“Significant new sources are coming online but there have been repeated delays,” Nelson told the committee. “Shortages are creating tremendous volatility in the spot markets. This is not the type of environment to experiment with wholesale, untested changes in the world’s most stable source of supply.”
The current economic environment “calls for level-headed reforms that are phased in incrementally,” Nelson said. “That is exactly the approach you have taken.”
But David Joyner, president of Air Liquide Helium America, Inc., speaking on behalf of his company as well as Airgas, Inc. and Matheson Tri-Gas, Inc., argued that Congress should begin auctioning off the reserve sooner than the 2014 date specified in the legislation. His groups maintain the bidding can be held within 180 days of the legislation’s enactment.
Air Liquide and the other firms represented by Joyner are chafing under current conditions that have permitted a handful of firms – including Air Products – to hold “near exclusive access to the reserve for almost 20 years.” Air Products is one of four helium refining companies that purchase about 94 percent of the raw helium made available by the reserve.
“Auction of federal helium is not a complex process,” Joyner said. “The auction involves the sale of a single commodity to a limited number of bidders on an annual basis. This is far less complex than many other auction processes which routinely occur in different markets and we fully believe that the Bureau of Land Management is well equipped to get the process underway in short order.”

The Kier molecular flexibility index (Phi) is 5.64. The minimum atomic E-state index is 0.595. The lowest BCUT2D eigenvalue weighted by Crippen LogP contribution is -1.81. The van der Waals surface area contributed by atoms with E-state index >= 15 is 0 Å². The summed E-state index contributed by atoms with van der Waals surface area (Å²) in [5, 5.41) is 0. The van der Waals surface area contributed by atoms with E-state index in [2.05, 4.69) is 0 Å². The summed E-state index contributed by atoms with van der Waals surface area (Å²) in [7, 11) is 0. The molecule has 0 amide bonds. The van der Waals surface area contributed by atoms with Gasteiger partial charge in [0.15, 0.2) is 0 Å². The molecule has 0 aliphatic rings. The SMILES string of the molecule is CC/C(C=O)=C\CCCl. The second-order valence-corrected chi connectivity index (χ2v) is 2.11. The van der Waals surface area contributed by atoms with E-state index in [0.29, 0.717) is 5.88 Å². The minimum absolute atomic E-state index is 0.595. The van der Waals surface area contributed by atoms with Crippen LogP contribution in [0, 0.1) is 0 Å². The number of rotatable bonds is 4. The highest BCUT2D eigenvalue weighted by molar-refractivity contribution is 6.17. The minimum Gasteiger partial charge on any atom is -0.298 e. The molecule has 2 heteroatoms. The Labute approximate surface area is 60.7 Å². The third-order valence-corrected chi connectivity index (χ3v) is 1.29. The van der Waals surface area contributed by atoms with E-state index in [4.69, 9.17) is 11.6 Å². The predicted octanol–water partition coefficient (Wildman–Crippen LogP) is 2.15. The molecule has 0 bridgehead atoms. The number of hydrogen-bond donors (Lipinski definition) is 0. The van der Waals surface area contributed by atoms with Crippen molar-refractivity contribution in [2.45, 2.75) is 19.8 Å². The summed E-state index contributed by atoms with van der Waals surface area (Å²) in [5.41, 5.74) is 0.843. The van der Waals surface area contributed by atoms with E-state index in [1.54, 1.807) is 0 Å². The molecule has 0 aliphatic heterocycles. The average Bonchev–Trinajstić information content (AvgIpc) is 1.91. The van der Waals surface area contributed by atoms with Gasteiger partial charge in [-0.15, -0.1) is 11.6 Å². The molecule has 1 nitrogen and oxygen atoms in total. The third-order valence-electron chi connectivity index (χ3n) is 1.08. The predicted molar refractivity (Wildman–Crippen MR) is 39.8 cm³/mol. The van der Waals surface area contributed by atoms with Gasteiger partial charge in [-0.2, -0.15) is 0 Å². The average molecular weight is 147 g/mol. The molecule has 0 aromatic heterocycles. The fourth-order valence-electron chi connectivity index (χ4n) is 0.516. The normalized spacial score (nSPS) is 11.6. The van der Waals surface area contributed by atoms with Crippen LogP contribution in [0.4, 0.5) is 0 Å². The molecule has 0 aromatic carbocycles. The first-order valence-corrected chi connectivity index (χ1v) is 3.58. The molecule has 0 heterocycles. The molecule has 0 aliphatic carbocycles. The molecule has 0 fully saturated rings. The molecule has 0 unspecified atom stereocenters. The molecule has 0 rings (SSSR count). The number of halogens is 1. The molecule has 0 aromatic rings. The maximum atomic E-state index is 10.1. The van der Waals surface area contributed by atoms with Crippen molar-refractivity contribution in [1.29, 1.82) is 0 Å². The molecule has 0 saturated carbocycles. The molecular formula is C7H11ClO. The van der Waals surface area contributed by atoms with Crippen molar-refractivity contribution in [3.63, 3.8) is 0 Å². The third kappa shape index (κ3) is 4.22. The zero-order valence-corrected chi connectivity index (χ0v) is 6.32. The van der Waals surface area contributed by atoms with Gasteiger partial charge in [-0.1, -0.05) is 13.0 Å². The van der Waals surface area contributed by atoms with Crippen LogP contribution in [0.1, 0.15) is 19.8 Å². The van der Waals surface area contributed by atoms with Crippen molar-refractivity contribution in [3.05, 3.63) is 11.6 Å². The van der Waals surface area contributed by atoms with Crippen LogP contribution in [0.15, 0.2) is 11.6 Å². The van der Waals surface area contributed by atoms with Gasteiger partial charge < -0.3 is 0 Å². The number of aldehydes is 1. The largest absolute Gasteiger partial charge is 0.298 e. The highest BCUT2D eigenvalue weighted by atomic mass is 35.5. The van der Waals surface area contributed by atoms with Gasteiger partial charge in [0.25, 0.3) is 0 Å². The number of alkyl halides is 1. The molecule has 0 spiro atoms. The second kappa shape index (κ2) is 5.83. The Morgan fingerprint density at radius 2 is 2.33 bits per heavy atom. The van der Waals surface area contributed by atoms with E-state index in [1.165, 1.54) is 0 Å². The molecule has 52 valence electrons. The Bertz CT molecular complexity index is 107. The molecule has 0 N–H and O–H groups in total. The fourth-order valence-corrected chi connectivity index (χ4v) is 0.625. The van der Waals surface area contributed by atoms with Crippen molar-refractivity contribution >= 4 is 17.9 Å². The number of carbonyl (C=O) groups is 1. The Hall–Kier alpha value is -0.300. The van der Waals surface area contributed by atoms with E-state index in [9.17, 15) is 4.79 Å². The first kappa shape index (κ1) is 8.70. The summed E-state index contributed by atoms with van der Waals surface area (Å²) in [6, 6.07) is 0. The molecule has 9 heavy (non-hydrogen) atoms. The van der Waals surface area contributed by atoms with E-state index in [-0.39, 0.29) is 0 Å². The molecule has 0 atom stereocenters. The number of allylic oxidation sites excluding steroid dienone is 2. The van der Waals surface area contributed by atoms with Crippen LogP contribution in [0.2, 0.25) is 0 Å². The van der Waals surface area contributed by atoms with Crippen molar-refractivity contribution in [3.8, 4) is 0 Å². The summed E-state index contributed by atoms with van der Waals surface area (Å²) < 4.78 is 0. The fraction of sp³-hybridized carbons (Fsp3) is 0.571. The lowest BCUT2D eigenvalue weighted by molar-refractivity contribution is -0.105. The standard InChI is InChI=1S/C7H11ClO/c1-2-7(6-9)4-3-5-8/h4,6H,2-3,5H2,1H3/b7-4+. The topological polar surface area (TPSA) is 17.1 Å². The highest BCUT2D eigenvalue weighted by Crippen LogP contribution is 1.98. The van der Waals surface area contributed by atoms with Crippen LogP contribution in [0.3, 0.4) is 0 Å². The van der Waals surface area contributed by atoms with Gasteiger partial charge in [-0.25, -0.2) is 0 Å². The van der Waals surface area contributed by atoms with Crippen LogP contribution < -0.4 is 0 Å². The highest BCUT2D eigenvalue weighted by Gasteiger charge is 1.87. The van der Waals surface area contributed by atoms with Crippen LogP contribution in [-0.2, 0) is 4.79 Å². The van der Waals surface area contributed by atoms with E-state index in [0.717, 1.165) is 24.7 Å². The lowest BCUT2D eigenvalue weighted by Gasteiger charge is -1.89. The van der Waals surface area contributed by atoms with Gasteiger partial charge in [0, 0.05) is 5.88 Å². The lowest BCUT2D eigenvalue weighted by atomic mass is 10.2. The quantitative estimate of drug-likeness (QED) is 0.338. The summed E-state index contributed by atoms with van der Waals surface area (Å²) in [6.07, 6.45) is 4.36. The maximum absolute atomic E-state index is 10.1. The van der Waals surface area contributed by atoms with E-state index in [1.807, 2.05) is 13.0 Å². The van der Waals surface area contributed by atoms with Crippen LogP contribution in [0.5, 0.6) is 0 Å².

Regardless, Joyner said his groups “all agree that legislation to extend operation of the Federal Helium Reserve is vital to the U.S. economy. Failure to continue operation of the reserve would remove close to one-third of global helium supplies and almost half the domestic supply from the market.”
Carolyn Duran, director of chemical risk and compliance for Intel Corp., testified that her company and the rest of the semiconductor industry “are reliant on a consistent, secure supply of helium to produce our products.”
The continued availability of helium, she said, is “absolutely necessary to prevent disruption to an already tenuous supply line of helium, a critical natural resource.”
The legislation has drawn support from the Obama administration, although the Bureau of Land Management desires additional input on some of the more technical aspects of the bill. Timothy Spisak, the bureau’s deputy assistant director of minerals and realty management, said the proposal would accomplish the original goals of “the exit of the federal government from the broader helium market and the paying off of the helium debt while protecting long-term supply interests for the federal government.”